As we’ve highlighted previously, the marketplace of growth and venture lenders is fragmented and diverse with nearly 200 institutional lenders now participating. Underwriting for these lenders is largely based on enterprise value, future revenue, and VCs (who, how much, probability of a next round).
As for the asset-based lenders, well we can add another 175 institutional, non-bank lenders to the mix: but only when there are real, underlying assets. This market may be equally as fragmented and diverse as the venture lending market, with underwriting philosophies and terms varying widely depending on company profile, scale, and asset type.
Period Table of Asset Based Lenders
Generally less concerned with VC backing or even profitability, these lenders employ two structures: (1) lines of credit where availability is determined under a borrowing base using eligible accounts receivable and inventory (your standard “ABL” facility), and (2) term loans, reserved for “Specialty Assets.”
Loans against Specialty Assets can be a bit more nuanced especially as collateral migrates away from accounts receivable to assets such as FinTech loan portfolios, intellectual property, rebates or specialty equipment (like complex 3D printers or precision manufacturing equipment). There are quite a few lenders who offer both structures; in fact only 16 lenders do not offer something beyond a simple ABL line of credit. Below is a bit more on those playing in the Specialty Assets realm.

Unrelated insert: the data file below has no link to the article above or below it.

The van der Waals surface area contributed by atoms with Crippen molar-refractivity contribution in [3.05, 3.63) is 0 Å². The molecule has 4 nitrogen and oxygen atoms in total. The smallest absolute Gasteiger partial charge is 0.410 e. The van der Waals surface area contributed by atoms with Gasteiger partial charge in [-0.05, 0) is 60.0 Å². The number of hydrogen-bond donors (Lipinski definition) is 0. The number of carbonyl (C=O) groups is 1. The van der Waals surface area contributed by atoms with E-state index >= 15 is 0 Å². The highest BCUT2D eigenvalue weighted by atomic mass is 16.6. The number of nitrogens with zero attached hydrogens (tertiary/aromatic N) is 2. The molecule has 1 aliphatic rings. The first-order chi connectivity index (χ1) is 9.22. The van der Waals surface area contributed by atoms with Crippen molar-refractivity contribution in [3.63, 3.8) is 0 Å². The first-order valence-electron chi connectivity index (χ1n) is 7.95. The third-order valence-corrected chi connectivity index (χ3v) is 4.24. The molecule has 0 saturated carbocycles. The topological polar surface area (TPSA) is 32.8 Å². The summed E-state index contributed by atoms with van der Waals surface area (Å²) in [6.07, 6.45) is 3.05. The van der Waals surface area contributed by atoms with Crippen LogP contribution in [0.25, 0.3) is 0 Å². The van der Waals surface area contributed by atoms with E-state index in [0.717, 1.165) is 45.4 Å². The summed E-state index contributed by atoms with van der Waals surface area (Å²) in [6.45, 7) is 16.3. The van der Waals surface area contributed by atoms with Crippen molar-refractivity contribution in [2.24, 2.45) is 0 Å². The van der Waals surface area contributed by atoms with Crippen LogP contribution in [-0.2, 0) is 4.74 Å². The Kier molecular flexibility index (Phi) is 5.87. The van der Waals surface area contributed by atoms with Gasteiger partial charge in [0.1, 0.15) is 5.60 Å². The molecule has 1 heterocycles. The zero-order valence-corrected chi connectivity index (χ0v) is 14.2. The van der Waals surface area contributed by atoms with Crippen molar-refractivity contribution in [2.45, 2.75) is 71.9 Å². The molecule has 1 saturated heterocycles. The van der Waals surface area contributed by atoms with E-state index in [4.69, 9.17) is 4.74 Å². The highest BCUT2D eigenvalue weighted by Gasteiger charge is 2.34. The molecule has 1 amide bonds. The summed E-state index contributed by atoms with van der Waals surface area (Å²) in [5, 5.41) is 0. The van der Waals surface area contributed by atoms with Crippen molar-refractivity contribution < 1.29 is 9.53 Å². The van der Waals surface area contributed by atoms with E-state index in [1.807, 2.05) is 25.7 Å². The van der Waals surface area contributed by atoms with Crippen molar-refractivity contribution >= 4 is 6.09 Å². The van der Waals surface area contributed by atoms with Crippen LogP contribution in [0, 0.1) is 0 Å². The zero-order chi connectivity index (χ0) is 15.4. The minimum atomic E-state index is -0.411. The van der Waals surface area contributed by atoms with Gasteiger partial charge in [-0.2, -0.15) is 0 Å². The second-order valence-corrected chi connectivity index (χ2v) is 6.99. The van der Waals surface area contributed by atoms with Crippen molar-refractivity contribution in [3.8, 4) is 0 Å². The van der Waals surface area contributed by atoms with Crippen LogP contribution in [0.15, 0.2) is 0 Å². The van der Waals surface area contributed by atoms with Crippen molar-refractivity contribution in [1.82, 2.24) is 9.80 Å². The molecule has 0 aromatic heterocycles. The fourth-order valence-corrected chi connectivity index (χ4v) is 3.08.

Subset #1: using A/R when an ABL facility is not available
Fibonacci's provide factoring facilities wherein the lender essentially purchases a borrower’s eligible A/R and returns cash when the customer repays the invoice (less a fee). PO' Boys offer purchase order and/or supply chain finance solutions (essentially provide availability to a borrower prior to invoicing). Factoring is easier to access.
Subset #2: capitalizing on the FinTech boom
Jerry McGuire’s provide portfolio financing to loan portfolios of Fintech lenders: most frequently consumer loans, SMB loans, and merchant cash advances.
Subset #3: finding creative value
Weird Al’s often go where no others dare and lend against esoteric assets, such as specialized equipment, intellectual property (commercial or infringement value), intangible brand or trademark values, and government rebates (really any asset that is deemed to have value and could be monetized if required).
While companies in middle market land often utilize asset-oriented structures to maximize loan options, venture companies should take note. These asset-oriented lenders typically don’t rely upon VC support, are accustomed to EBITDA-negative borrowers and are industry-agnostic. Think broadly, explore options – that’s why we’re here.
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